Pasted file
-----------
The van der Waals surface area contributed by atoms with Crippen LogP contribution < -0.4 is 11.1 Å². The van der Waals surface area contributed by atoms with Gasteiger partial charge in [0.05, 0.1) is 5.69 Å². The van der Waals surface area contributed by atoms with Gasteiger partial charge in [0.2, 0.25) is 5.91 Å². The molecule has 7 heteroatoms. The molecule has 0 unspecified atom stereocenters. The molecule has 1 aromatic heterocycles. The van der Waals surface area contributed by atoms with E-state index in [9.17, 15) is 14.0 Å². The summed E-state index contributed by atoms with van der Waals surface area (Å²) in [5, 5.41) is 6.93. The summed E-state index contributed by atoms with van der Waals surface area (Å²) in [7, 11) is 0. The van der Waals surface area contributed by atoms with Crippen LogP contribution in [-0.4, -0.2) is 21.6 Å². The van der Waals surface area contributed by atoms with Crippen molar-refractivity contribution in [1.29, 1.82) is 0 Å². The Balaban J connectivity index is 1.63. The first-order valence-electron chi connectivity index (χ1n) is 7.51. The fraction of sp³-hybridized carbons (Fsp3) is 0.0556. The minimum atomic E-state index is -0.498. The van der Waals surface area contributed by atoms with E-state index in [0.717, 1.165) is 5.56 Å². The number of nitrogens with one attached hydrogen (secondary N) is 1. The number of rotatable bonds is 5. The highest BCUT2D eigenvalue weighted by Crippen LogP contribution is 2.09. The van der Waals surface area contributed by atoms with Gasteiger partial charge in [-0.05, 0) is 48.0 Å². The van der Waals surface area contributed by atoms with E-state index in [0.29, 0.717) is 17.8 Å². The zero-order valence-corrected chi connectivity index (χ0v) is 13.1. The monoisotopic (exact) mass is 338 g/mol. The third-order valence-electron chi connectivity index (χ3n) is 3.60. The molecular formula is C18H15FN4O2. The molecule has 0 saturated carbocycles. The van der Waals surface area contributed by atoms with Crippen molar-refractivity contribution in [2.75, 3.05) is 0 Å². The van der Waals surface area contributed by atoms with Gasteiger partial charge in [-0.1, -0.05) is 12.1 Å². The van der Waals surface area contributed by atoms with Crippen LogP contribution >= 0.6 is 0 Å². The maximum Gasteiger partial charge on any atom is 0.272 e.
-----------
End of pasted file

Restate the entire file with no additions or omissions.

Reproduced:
The van der Waals surface area contributed by atoms with Crippen LogP contribution < -0.4 is 11.1 Å². The van der Waals surface area contributed by atoms with Gasteiger partial charge in [0.05, 0.1) is 5.69 Å². The van der Waals surface area contributed by atoms with Gasteiger partial charge in [0.2, 0.25) is 5.91 Å². The molecule has 7 heteroatoms. The molecule has 0 unspecified atom stereocenters. The molecule has 1 aromatic heterocycles. The van der Waals surface area contributed by atoms with E-state index in [9.17, 15) is 14.0 Å². The summed E-state index contributed by atoms with van der Waals surface area (Å²) in [5, 5.41) is 6.93. The summed E-state index contributed by atoms with van der Waals surface area (Å²) in [7, 11) is 0. The van der Waals surface area contributed by atoms with Crippen LogP contribution in [-0.4, -0.2) is 21.6 Å². The van der Waals surface area contributed by atoms with Crippen molar-refractivity contribution in [1.29, 1.82) is 0 Å². The Balaban J connectivity index is 1.63. The first-order valence-electron chi connectivity index (χ1n) is 7.51. The fraction of sp³-hybridized carbons (Fsp3) is 0.0556. The minimum atomic E-state index is -0.498. The van der Waals surface area contributed by atoms with E-state index in [0.717, 1.165) is 5.56 Å². The number of nitrogens with one attached hydrogen (secondary N) is 1. The number of rotatable bonds is 5. The highest BCUT2D eigenvalue weighted by Crippen LogP contribution is 2.09. The van der Waals surface area contributed by atoms with Gasteiger partial charge in [-0.05, 0) is 48.0 Å². The van der Waals surface area contributed by atoms with E-state index in [0.29, 0.717) is 17.8 Å². The zero-order valence-corrected chi connectivity index (χ0v) is 13.1. The monoisotopic (exact) mass is 338 g/mol. The third-order valence-electron chi connectivity index (χ3n) is 3.60. The molecular formula is C18H15FN4O2. The molecule has 0 saturated carbocycles. The van der Waals surface area contributed by atoms with Crippen molar-refractivity contribution in [2.75, 3.05) is 0 Å². The van der Waals surface area contributed by atoms with Gasteiger partial charge in [-0.1, -0.05) is 12.1 Å². The van der Waals surface area contributed by atoms with Crippen LogP contribution >= 0.6 is 0 Å². The maximum Gasteiger partial charge on any atom is 0.272 e.